David Vaughn III 3 0 2.0 1.000 .000 .500 .3 .0 .00 .00 1.3
Bill Wennington 48 8 9.7 .436 .000 .810 1.7 .4 .08 .10 3.5

Postseason[edit]

Player GP GS MPG FG% 3P% FT% RPG APG SPG BPG PPG
Randy Brown 14 5.1 .167 .000 .833 .6 .6 .14 .00 .6
Jud Buechler 16 4.0 .364 .600 .000 .7 .2 .19 .06 .7
Scott Burrell 21 12.4 .438 .300 .909 2.0 .5 .90 .14 3.8
Ron Harper 21 26.8 .459 .263 .615 3.7 2.3 .95 .86 6.7
Michael Jordan 21 41.5 .462 .302 .812 5.1 3.5 1.52 .57 32.4
Steve Kerr 21 19.8 .434 .463 .818 .8 1.7 .33 .00 4.9
Toni Kukoč 21 30.3 .486 .377 .645 3.9 2.9 1.24 .48 13.1
Luc Longley 18 25.3 .450 .000 .872 5.0 1.9 .67 .83 7.9
Scottie Pippen 21 39.8 .415 .228 .679 7.1 5.2 2.14 .95 16.8
Dennis Rodman 21 34.4 .371 .250 .605 11.8 2.0 .67 .62 4.9
Dickey Simpkins 13 5.7 .375 .000 .444 1.0 .2 .15 .08 1.2
Bill Wennington 16 7.4 .526 .000 .500 .9 .2 .38 .12 2.8

Roster[edit]

1997–98 Chicago Bulls roster
Players Coaches
Pos. # Nat. Name Ht. Wt. From
SF 22 United States Booth, Keith 6 ft 6 in (1.98 m) 226 lb (103 kg) Maryland
PG 1 United States Brown, Randy 6 ft 2 in (1.88 m) 190 lb (86 kg) New Mexico State
SF 30 United States Buechler, Jud 6 ft 6 in (1.98 m) 220 lb (100 kg) Arizona
SF 24 United States Burrell, Scott 6 ft 7 in (2.01 m) 218 lb (99 kg) Connecticut
PF 35 United States Caffey, Jason 6 ft 8 in (2.03 m) 255 lb (116 kg) Alabama
SG 9 United States Harper, Ron 6 ft 6 in (1.98 m) 185 lb (84 kg) Miami (OH)
SG 23 United States Jordan, Michael 6 ft 6 in (1.98 m) 215 lb (98 kg) North Carolina
PG 25 United States Kerr, Steve 6 ft 3 in (1.91 m) 175 lb (79 kg) Arizona
C 53 United States Kleine, Joe 6 ft 11 in (2.11 m) 255 lb (116 kg) Arkansas
SF 7 Croatia Kukoc, Toni 6 ft 10 in (2.08 m) 192 lb (87 kg) Croatia
PG 5 United States LaRue, Rusty 6 ft 2 in (1.88 m) 210 lb (95 kg) Wake Forest
C 13 Australia Longley, Luc 7 ft 2 in (2.18 m) 265 lb (120 kg) New Mexico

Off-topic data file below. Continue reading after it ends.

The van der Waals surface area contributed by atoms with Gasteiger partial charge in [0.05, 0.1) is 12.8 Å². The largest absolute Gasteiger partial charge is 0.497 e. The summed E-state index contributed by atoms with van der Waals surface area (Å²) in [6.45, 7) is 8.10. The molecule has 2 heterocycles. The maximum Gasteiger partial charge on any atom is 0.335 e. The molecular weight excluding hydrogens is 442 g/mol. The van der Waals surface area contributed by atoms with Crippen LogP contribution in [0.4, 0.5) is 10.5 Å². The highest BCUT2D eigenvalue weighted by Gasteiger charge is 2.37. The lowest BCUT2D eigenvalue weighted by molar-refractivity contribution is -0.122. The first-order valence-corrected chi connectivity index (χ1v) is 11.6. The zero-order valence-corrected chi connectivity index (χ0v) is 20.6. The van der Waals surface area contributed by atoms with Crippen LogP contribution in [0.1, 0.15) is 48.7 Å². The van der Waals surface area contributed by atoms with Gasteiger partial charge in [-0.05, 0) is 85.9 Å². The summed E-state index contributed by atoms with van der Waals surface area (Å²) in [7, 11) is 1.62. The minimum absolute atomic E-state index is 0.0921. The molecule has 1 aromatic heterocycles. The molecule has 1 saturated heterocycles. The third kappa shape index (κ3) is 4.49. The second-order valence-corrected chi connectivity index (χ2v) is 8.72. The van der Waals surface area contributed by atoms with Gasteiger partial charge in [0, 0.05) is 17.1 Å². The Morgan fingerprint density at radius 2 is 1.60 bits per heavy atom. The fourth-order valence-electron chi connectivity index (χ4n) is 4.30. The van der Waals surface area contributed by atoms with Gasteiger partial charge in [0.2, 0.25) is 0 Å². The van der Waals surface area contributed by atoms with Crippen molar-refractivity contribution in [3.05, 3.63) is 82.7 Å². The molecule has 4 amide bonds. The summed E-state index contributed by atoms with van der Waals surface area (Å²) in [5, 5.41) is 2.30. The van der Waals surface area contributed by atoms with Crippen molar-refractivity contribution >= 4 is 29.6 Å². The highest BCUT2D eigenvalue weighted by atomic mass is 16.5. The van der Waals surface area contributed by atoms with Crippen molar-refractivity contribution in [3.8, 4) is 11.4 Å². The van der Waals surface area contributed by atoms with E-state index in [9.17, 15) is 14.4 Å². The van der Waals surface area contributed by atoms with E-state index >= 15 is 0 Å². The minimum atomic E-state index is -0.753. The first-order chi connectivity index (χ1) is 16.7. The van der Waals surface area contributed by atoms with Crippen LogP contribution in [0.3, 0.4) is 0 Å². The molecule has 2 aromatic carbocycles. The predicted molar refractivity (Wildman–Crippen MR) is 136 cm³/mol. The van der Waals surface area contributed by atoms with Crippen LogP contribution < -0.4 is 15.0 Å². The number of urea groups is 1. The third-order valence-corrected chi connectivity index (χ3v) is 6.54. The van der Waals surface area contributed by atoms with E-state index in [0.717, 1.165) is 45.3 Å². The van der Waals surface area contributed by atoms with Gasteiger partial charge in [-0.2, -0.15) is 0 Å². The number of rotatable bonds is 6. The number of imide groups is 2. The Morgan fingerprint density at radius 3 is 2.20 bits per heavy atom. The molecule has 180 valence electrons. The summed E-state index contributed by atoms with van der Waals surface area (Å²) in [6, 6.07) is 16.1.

SF 33 United States Pippen, Scottie 6 ft 7 in (2.01 m) 220 lb (100 kg) Central Arkansas
PF 91 United States Rodman, Dennis 6 ft 8 in (2.03 m) 210 lb (95 kg) SE Oklahoma State
PF 8 United States Simpkins, Dickey 6 ft 9 in (2.06 m) 248 lb (112 kg) Providence
PF 42 United States Vaughn, David 6 ft 9 in (2.06 m) 240 lb (109 kg) Memphis
C 34 Canada Wennington, Bill 7 ft 0 in (2.13 m) 245 lb (111 kg) St. John's
Head coach
Assistant coach(es)



Legend
  • (C) Team captain
  • (DP) Unsigned draft pick
  • (FA) Free agent
  • (S) Suspended
  • Injured Injured

NBA finals[edit]

1998 NBA Finals Roster[edit]

Chicago Bulls Utah Jazz
Head Coach: Phil Jackson Head Coach: Jerry Sloan
Michael Jordan Karl Malone
Scottie Pippen Jeff Hornacek
Dennis Rodman John Stockton
Luc Longley Bryon Russell
Ron Harper Shandon Anderson
Steve Kerr Adam Keefe
Jason Caffey Howard Eisley
Scott Burrell Antoine Carr
Randy Brown Greg Foster
Dickey Simpkins Greg Ostertag
Rusty LaRue Chris Morris
Bill Wennington Jacque Vaughn
Jud Buechler Troy Hudson
Joe Kleine William Cunningham
Keith Booth

Series summary[edit]

Legend: OT denotes a game decided in overtime

Game Date Home Team Result Road Team
Game 1 June 3 Utah 88-85 (OT) Chicago
Game 2 June 5 Utah 88-93 Chicago
Game 3 June 7 Chicago 96-54 Utah
Game 4 June 10 Chicago 86-82 Utah
Game 5 June 12 Chicago 81-83 Utah
Game 6 June 14 Utah 86-88 Chicago

Bulls win series 4-2

Games 1 and 2[edit]